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Saturday December 16th 2017



Doha Metro ‘among fastest driverless trains’

The Doha Metro, with capabilities to reach speeds of 100 km per hour, will be one of the fastest driverless trains in the world and the fastest in the region, a report said.

“In total, 75 trains – consisting of three cars, one of which will be for Gold and Family Class and two for Standard class – will be delivered to Doha Metro. Gold will have 16 seats, family 26 seats and Standard 88 seats. Designed and built to world-class standards of modernity and innovation, they remain deeply rooted in the country’s history and community,” Qatar Rail was quoted in the Gulf Times report.

The first phase of the Doha Metro is expected to be complete in 2020, when the project’s 37 metro stations are expected to be operative, with an average journey time of two minutes between adjacent stations.

“The visit by the country’s esteemed leadership is evidence of the emphasis HH the Emir places on the progression of infrastructure projects in line with Qatar National Vision 2030,” Qatar Rail said.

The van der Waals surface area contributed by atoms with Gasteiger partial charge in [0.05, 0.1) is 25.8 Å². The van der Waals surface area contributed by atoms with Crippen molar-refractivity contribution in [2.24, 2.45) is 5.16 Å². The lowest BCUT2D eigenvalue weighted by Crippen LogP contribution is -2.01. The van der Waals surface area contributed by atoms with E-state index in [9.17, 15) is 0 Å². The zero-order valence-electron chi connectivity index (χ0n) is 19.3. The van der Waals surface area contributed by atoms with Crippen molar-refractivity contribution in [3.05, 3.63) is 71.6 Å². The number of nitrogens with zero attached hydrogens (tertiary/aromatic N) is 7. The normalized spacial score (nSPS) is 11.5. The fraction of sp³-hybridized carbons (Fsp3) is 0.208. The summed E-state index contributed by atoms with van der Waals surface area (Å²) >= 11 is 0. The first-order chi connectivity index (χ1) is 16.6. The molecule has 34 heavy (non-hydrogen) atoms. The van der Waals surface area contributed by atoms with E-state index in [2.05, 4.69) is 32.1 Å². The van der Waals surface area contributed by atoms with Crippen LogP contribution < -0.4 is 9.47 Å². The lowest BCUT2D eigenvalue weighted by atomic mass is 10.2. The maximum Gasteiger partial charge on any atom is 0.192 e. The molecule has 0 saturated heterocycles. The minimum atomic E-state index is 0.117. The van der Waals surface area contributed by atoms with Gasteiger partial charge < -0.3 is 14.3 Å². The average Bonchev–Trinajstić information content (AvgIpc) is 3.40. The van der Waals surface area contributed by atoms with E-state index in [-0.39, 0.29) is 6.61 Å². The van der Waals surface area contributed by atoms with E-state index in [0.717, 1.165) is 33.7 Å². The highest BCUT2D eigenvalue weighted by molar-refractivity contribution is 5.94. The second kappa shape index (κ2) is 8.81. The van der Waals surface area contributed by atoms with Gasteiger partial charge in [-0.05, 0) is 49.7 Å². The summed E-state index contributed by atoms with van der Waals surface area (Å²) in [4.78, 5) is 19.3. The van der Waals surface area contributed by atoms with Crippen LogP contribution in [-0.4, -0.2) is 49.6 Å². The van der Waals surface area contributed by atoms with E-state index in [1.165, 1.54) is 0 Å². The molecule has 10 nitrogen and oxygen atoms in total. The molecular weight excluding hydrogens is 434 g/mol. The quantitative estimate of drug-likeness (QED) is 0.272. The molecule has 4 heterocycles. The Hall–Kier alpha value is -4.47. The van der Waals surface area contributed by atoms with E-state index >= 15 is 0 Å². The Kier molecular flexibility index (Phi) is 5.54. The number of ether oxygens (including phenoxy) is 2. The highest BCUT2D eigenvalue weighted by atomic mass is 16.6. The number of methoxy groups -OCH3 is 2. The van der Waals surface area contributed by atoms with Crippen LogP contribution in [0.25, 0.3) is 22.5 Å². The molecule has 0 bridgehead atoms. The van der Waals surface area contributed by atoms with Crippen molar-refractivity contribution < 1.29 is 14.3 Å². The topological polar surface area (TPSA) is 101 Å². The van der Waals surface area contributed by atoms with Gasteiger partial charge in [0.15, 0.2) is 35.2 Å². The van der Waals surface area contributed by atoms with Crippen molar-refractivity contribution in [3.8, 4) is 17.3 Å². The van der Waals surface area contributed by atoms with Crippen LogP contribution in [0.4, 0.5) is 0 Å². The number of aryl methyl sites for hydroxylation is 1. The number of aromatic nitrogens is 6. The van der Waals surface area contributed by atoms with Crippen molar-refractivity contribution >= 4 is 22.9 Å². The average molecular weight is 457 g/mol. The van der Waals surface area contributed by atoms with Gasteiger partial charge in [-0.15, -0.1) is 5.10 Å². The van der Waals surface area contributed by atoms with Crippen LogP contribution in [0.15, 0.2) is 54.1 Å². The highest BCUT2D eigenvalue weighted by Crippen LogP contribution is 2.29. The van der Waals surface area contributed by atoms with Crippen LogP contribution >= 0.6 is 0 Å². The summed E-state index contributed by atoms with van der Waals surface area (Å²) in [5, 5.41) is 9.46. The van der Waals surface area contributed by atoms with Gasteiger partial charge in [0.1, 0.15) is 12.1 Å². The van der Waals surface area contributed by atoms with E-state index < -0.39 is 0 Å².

The designs of the Doha Metro and Lusail Tram trains are an embodiment of Qatari heritage and culture combined with state-of-the-art technology, the report added.

The Lusail Tram design concept is focused on the sea representing dhow pearl fishing and bringing in the calm, cool, elegant and tranquil elements of that medium to the design. Lusail Tram will travel at a speed of 60km/hour.

In total, there will be 28 trains consisting of five carriages split in two – one for families and one for general commuters. The family carriages have 24 seats, 16 are fixed and eight are foldable. For the regular carriages, there are 40 seats, 32 are fixed and eight foldable, giving a total 64 seats.

Each carriage has a space for wheelchair users and there are screens on exterior walls giving details about the journey as well as entertainment.

External screens are also fitted to the front, back and sides of the trains allowing awaiting passengers to see the next destination.
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